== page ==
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National construction cost report forecasts slow 2024 growth

National construction cost report forecasts slow 2024 growth

TORONTO — A new report forecasts cautious optimism for the Canadian construction sector in 2024 with slow growth but some bright spots.

徱’s said in 2023 Canada’s GDP rose by 1.1 per cent marking the third consecutive year of expansion but the growth rate “underscores the challenges faced by the construction industry and has resulted in the cities of Toronto, Vancouver, Calgary, and Montreal falling within the top 50 most expensive places to build globally.”

“Overall, the construction market in Canada is one of opportunity with some sectors requiring a bit more caution and patience, notably residential. Looking ahead, the availability and capacity of skilled labour to participate in construction projects will be a growing constraint,” Arcadis business area director Audrey Jacob said in a statement.

The reports forecasts continued slow growth as near-cyclical high-interest rates temper investor sentiment and moderate expectations, the release said.

Housing was cited as a critical issue across Canada driven by federal immigration policy fuelling both population growth and consumer demand. The report noted the federal government is addressing housing pressures by allocating $6 billion to the Canada Housing Infrastructure Fund, and highlighted other major investments in health care, education and infrastructure including the high-speed rail project between Quebec City, Montreal, Ottawa and Toronto which it said is expected to advance with a contractor appointment slated for summer 2024.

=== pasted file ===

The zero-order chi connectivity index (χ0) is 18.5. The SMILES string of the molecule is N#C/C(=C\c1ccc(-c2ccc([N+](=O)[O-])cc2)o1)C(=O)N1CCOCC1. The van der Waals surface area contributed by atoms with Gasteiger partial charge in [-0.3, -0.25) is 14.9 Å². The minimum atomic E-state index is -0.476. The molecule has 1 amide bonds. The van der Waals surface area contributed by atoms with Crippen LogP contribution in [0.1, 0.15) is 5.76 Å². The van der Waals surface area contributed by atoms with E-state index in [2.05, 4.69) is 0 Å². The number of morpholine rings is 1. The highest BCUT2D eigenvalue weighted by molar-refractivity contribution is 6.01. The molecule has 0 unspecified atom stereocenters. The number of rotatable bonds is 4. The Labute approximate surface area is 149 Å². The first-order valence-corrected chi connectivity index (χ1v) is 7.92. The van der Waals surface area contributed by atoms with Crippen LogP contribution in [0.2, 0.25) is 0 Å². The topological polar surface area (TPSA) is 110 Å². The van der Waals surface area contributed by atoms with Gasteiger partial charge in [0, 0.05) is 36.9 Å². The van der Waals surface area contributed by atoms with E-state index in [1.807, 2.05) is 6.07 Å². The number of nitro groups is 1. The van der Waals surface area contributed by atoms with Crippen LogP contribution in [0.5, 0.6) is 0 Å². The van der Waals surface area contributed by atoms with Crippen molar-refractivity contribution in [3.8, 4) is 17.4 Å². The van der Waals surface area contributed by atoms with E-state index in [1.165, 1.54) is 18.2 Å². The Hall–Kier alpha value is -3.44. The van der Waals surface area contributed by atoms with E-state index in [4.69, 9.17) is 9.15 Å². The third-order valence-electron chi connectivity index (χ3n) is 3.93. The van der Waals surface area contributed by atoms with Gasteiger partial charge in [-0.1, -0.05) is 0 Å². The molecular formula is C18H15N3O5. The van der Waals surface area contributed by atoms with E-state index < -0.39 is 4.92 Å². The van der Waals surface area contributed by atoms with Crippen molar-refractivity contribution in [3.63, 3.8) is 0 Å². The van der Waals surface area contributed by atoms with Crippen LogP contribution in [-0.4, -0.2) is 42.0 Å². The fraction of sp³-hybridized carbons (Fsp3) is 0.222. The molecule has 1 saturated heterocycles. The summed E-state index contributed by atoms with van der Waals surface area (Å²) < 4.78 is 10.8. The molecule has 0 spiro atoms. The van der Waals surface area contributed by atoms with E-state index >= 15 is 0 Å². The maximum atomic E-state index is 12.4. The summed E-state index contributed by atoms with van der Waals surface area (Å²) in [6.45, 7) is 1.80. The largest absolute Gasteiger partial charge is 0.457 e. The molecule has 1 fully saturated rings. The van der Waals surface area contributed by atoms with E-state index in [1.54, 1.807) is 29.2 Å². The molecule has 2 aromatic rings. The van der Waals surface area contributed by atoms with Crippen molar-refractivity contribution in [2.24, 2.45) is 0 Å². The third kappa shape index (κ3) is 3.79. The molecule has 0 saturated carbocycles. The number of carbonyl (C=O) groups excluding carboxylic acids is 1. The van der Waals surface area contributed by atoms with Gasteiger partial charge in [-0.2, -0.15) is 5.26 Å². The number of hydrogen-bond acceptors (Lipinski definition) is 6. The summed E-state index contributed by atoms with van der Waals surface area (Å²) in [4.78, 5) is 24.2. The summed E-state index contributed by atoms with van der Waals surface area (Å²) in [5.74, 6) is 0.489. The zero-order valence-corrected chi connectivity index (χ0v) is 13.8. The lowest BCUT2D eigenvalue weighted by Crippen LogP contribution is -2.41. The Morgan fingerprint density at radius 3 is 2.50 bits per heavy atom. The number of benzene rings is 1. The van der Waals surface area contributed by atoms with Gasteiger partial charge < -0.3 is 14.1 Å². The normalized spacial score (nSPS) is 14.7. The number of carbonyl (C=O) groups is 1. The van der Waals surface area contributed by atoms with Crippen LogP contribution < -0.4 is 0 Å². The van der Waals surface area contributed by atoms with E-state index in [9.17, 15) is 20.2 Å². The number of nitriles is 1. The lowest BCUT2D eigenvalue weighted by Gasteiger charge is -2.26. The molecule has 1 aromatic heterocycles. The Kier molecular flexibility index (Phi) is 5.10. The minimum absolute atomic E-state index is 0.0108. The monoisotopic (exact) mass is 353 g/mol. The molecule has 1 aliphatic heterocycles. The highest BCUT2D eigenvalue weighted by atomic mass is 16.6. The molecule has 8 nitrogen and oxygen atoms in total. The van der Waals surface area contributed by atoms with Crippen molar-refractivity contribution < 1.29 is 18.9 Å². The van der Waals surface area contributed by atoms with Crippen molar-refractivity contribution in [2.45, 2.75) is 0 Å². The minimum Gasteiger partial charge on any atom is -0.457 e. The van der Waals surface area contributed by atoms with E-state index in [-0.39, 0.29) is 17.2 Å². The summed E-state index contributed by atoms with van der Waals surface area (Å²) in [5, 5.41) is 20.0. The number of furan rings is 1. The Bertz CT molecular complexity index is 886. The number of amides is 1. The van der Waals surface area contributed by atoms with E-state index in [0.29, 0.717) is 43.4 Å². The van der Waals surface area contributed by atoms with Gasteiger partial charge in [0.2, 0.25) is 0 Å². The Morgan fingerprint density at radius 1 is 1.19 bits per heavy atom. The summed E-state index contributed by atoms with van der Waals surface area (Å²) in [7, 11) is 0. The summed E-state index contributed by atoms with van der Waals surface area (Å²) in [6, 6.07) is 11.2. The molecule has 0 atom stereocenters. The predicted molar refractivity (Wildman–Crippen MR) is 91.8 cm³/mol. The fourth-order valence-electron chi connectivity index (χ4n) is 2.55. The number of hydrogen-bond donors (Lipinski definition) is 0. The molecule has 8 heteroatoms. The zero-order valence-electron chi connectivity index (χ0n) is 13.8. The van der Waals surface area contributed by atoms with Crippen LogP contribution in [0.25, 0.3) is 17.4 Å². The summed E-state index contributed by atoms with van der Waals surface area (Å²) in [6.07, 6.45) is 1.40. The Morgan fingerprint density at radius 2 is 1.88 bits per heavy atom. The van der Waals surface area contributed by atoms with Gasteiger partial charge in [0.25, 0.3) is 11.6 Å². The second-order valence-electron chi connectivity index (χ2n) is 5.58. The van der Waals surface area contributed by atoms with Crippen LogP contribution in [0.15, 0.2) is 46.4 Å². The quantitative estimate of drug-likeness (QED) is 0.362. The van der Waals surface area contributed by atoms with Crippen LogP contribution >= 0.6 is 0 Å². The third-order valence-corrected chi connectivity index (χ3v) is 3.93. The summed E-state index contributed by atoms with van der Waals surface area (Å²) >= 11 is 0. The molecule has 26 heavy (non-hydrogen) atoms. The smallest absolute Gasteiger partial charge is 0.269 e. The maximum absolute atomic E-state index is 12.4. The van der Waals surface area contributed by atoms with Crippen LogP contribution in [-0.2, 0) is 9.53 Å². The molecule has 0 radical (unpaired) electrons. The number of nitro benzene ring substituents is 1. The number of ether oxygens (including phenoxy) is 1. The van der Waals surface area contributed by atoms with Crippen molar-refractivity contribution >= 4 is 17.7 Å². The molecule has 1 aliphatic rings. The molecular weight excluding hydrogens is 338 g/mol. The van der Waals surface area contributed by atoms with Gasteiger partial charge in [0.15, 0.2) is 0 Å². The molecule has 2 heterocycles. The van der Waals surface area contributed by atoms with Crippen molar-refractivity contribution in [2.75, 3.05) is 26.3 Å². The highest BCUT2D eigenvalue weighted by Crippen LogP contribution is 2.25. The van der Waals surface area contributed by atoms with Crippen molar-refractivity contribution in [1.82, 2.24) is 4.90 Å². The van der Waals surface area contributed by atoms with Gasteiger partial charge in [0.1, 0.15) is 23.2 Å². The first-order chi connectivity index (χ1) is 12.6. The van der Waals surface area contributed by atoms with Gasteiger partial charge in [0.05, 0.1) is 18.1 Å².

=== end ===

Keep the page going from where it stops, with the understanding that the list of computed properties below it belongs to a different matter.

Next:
The report also said Canada’s industrial and manufacturing sectors demonstrate resilience and are buoyed by onshoring trends and just-in-time delivery practices.

The 2024 Arcadis International ion Costs Index covers 100 major cities worldwide and assesses 20 different building types across residential, commercial, and public sectors, the release said.


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